There are ebbs and flows to every aspect of a team’s game through the course of an NHL season.
Right now, special teams play is trending in a good direction for the Islanders.
The Islanders continue their seven-game homestand against the Kings on Thursday night at UBS Arena after rallying for a 4-3 win over the Flyers on Tuesday, fueled by, essentially, two power-play goals.
The Islanders killed off the Flyers’ lone power-play chance, and their penalty kill is now 11-for-12 over their last six games.
On Tuesday’s scoresheet, the Islanders’ man advantage was 1-for-4 with seven shots. But, Zach Parise’s third-period winner came five seconds after their final power play expired. The productive performance snapped an 0-for-11 drought over their previous five games.
The Islanders had put together a 10-for-30 stretch on the man advantage over 11 games from Dec. 4-Jan. 13, with one goal in each of the last five games in that run.
"What happens is you have some success on the power play and then you try to add something, or the guys try to overthink it a little bit and they’re doing things that are a little bit outside the box," coach Barry Trotz said. "It’s the ebbs and flows of a season. Teams are looking at us and pre-scouting us. There’s slight adjustments in terms of what our tendencies are."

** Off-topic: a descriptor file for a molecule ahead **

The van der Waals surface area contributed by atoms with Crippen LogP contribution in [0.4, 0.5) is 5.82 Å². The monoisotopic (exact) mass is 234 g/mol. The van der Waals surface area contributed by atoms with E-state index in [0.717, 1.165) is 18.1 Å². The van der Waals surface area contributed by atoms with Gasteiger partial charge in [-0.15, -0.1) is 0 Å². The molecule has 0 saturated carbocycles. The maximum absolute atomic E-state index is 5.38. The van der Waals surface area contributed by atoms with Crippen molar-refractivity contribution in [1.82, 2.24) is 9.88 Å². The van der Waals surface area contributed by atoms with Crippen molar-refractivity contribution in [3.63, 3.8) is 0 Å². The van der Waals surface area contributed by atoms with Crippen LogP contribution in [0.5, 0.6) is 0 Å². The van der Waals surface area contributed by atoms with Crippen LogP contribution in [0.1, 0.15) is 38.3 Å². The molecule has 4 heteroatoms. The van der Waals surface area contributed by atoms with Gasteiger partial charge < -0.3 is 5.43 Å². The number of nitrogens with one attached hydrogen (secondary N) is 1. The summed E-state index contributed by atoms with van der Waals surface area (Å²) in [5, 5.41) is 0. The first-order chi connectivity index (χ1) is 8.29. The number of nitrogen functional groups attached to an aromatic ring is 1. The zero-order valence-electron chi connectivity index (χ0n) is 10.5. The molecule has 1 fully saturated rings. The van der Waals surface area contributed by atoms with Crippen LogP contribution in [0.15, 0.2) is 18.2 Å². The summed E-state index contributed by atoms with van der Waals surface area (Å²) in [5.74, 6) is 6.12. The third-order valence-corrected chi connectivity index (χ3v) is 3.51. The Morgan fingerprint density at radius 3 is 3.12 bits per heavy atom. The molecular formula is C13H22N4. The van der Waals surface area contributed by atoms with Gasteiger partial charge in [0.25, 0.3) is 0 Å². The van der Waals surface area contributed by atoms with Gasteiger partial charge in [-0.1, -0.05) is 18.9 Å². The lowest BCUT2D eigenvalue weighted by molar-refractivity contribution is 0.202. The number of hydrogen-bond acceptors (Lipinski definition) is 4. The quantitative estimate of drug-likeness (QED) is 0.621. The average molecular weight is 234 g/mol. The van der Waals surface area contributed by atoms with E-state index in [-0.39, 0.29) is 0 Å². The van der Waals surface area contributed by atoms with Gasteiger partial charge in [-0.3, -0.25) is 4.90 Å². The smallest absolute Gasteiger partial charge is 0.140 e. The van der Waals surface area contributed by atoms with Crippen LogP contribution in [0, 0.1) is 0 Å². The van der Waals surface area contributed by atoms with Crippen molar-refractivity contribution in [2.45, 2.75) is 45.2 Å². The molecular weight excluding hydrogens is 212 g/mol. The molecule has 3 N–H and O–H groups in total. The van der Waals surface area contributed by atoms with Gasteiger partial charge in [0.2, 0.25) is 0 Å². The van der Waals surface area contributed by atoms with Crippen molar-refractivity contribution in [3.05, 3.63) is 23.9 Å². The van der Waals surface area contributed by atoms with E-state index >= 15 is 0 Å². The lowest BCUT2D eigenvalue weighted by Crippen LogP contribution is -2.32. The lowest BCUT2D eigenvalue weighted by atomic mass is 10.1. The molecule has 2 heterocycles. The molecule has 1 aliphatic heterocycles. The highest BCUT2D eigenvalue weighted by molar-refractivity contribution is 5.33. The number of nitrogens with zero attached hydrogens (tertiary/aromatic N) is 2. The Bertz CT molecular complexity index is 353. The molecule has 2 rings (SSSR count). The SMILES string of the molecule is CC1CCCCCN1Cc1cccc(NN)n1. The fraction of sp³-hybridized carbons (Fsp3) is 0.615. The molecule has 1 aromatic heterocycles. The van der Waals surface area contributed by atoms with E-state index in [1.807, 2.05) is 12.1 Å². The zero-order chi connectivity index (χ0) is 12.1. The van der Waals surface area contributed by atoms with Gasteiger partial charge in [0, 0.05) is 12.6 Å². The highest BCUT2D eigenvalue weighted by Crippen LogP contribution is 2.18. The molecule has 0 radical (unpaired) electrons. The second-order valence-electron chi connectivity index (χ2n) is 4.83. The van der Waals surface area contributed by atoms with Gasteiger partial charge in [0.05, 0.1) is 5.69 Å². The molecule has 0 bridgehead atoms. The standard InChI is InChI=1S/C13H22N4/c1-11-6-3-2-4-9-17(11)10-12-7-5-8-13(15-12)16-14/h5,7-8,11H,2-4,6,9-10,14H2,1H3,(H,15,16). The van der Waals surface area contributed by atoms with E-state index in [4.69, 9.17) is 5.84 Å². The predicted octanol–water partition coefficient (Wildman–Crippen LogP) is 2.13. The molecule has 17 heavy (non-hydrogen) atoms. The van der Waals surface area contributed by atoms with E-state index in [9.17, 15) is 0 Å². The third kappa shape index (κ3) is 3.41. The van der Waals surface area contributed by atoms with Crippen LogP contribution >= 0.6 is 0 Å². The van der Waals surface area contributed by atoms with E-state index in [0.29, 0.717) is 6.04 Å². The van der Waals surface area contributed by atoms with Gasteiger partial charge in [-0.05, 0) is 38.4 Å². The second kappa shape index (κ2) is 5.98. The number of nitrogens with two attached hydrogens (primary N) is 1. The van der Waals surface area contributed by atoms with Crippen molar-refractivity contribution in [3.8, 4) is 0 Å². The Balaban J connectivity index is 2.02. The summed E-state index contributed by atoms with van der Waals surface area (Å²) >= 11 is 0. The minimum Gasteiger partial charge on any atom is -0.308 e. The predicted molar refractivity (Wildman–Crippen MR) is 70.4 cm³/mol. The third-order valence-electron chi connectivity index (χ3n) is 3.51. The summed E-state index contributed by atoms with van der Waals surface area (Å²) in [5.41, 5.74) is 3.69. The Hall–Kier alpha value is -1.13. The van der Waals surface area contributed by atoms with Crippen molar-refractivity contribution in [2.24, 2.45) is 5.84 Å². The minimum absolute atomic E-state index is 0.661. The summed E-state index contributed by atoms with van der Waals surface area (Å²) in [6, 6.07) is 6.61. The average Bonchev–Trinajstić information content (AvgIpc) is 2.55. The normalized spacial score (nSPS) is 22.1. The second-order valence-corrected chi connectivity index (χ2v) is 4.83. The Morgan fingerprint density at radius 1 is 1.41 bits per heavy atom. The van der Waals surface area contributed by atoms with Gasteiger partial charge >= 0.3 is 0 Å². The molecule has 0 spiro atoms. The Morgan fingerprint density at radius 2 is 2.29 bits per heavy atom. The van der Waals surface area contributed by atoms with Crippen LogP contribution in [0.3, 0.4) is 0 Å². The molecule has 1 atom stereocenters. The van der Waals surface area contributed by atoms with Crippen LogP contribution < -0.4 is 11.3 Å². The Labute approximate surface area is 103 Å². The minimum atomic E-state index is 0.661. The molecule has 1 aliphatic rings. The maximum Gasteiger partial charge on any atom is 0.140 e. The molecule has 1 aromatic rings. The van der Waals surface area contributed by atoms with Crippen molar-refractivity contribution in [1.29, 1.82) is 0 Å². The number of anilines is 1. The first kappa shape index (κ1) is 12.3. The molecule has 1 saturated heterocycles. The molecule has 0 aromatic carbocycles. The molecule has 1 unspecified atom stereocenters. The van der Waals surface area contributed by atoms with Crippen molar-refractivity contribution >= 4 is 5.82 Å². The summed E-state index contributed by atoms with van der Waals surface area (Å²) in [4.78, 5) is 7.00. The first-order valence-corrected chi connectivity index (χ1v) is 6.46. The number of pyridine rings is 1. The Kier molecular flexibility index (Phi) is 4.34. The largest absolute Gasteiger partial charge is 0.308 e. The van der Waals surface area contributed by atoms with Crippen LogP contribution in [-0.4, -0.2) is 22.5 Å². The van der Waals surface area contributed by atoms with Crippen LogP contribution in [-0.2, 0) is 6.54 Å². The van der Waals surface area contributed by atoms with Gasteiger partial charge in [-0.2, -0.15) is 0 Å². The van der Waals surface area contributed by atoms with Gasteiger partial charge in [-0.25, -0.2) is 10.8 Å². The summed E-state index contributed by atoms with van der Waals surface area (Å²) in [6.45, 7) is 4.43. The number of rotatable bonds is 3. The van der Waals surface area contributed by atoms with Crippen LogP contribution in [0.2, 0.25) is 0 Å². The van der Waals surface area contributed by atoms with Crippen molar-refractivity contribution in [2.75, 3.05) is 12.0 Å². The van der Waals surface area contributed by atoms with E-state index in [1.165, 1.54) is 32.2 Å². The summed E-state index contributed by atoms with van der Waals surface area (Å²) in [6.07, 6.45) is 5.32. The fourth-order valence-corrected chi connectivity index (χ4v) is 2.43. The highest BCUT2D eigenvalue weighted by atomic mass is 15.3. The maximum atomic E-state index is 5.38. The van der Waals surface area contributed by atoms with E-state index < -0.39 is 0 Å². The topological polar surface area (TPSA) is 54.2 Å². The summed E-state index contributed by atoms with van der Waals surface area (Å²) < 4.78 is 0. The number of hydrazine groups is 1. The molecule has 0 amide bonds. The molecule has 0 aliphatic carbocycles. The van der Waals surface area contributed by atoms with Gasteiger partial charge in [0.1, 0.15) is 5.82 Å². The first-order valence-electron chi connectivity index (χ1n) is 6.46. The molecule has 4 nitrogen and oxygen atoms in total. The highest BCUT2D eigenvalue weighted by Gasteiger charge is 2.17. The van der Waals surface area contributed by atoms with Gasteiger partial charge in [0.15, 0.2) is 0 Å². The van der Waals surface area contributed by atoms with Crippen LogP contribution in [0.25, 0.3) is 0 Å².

Five-on-five play tends to get tighter and tighter as an NHL season progresses, meaning special teams can dictate a team’s playoff chances.
And there should be opportunities for special teams to make a difference against the Kings with every point crucial for the Islanders (15-14-6) as they try to use their games in hand to climb back into the playoff hunt.
The Kings (21-16-6), sitting third in the Pacific Division, are 1-3-1 in their last five games after Monday night’s 3-2 shootout loss to the Rangers at Madison Square Garden. Their penalty kill is ranked 29th in the NHL at 73.3% (88-for-120), and are 26th in the league on the power play at 16.7% (23-for-138).
The Islanders are 24th on the power play at 17% (16-for-94) after starting the season 5-for-49 (10.2%), and their penalty kill is ranked ninth at 82.8% (77-for-93).
"Sometimes, you feel you get all the bounces and sometimes you feel like you do everything right and you don’t score," Brock Nelson said. "The power play, you’ve just got to stick with it. Be confident. Make your plays."
Trotz’s power-play units have remained, for the most part, steady. Defenseman Noah Dobson quarterbacks the first unit with Mathew Barzal, Jean-Gabriel Pageau and Oliver Wahlstrom with Anders Lee the net-front presence. Rookie defenseman Robin Salo works on the second unit with forwards Josh Bailey, Anthony Beauvillier, Nelson and Parise digging at the crease.
Once defenseman Ryan Pulock is activated off long-term injured reserve, he’ll likely supplant Salo on the power play. Pulock, out since Nov. 15, is considered day-to-day with a lower-body injury but has yet to resume skating with the Islanders, who did not practice on Wednesday.